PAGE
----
Usual Radiohead brilliance with hard-hitting lyrics and dense, dark atmosphere. Musically Radiohead are always trying something new and adding layers, but "Hail to the Thief" also includes fantastic lyrics that are absolute poetry. This is also a very timely record. Radiohead's "Hail to the Thief" could not be more appropriate in our paranoid world.

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  • Anonymous

    Posted October 1, 2010

    For Intelligent, open minded people

    It's definitely not an accessible album, and doesn't have the out of this world songs like OK Computer, but it's very challenging and to glean the goodness you have to have some sense of appreciation for the artists and what they do. The songcraft is taken to another level. I agree with a previous reviewer in saying that the Pablo Honey fans won't take much liking to this album; this is true, because Pablo Honey is the black sheep of their discography. Excellent stuff here.

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  • Anonymous

    Posted October 1, 2010

    subtle yet powerful

    Every time I listen to this cd I like it more. Great rock album. We had not been paying attention. yep.

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  • Anonymous

    Posted October 1, 2010

    A fine piece

    Tough its mixed recieving, this album is one who every music lover should listen to. Radiohead won't make new fans with this album - as they have so many fans already - because it combines OK Computer with Kid A and Amnesiac. Yet they try to push further. Maybe some songs could be left out - hmmmm, or maybe not, i miss them already :-).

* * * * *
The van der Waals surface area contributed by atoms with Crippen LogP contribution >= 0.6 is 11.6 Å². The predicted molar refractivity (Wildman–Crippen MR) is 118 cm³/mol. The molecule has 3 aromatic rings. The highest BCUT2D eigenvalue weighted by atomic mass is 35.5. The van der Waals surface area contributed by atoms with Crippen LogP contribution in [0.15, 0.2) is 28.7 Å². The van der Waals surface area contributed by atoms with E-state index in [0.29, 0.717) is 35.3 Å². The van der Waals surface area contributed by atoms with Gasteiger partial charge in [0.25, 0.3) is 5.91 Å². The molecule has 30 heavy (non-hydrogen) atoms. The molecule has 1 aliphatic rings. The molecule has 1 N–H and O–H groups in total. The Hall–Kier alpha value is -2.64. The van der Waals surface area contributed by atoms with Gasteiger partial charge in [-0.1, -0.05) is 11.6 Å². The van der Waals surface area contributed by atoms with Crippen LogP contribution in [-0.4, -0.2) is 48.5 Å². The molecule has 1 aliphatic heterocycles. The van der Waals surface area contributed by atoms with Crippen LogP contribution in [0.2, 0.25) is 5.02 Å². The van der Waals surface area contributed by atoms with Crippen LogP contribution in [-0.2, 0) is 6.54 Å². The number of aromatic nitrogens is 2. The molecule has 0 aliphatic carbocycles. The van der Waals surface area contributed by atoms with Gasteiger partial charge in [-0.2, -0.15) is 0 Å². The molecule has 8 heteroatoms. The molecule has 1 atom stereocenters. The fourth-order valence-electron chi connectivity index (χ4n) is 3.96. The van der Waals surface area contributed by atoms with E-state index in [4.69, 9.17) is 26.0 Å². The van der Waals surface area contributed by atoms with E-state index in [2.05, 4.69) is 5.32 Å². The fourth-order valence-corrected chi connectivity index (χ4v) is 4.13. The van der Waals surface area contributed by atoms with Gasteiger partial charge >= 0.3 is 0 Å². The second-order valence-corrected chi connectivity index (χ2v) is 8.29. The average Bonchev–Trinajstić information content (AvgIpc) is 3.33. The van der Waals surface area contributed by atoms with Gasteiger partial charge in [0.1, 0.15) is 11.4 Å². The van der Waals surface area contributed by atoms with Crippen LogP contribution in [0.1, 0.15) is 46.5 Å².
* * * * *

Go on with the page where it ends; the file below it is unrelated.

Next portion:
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  • Anonymous

    Posted October 1, 2010

    Spectacular!!!

    I LOVE this CD! I've been listening to Radiohead since Pablo Honey, and do you know what I've noticed? I've noticed that they have always sounded agitated in the studio. Eaven when they came out with OK Computer they sounded like they were trying too hard to make the perfect studio release. When they put their heads together to make Amnesiac, Radiohead had finally did make the perfect studio release. Now with the release of Hail To The Thief, Radiohead continued to head in the direction that Amnesiac pointed them in an created annother tour de fource!

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  • Anonymous

    Posted October 1, 2010

    Another brilliant Radiohead album

    Even though it may be a little difficult on first listening, as most of RH albums, this one grows on you quickly. Its unique sound drives you to new, magical worlds and every RH fan, from The Bends through Ok Computer and Amnesiac should be satisfied.